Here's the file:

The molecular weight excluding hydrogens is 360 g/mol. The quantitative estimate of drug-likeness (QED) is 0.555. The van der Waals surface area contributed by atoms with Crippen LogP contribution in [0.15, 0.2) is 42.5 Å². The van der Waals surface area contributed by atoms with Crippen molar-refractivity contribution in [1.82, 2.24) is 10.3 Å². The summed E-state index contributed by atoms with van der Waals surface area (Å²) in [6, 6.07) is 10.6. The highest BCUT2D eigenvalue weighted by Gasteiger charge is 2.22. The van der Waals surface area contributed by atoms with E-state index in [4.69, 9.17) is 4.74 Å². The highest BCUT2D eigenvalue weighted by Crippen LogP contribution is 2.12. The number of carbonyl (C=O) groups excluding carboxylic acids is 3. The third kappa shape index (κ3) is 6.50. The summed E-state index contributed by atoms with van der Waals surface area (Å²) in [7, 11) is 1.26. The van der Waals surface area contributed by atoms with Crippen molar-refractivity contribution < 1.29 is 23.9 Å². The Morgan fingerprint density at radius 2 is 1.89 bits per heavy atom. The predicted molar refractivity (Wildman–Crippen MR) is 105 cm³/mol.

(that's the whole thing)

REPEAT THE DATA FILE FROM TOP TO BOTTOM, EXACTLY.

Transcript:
The molecular weight excluding hydrogens is 360 g/mol. The quantitative estimate of drug-likeness (QED) is 0.555. The van der Waals surface area contributed by atoms with Crippen LogP contribution in [0.15, 0.2) is 42.5 Å². The van der Waals surface area contributed by atoms with Crippen molar-refractivity contribution in [1.82, 2.24) is 10.3 Å². The summed E-state index contributed by atoms with van der Waals surface area (Å²) in [6, 6.07) is 10.6. The highest BCUT2D eigenvalue weighted by Gasteiger charge is 2.22. The van der Waals surface area contributed by atoms with E-state index in [4.69, 9.17) is 4.74 Å². The highest BCUT2D eigenvalue weighted by Crippen LogP contribution is 2.12. The number of carbonyl (C=O) groups excluding carboxylic acids is 3. The third kappa shape index (κ3) is 6.50. The summed E-state index contributed by atoms with van der Waals surface area (Å²) in [7, 11) is 1.26. The van der Waals surface area contributed by atoms with Crippen molar-refractivity contribution < 1.29 is 23.9 Å². The Morgan fingerprint density at radius 2 is 1.89 bits per heavy atom. The predicted molar refractivity (Wildman–Crippen MR) is 105 cm³/mol.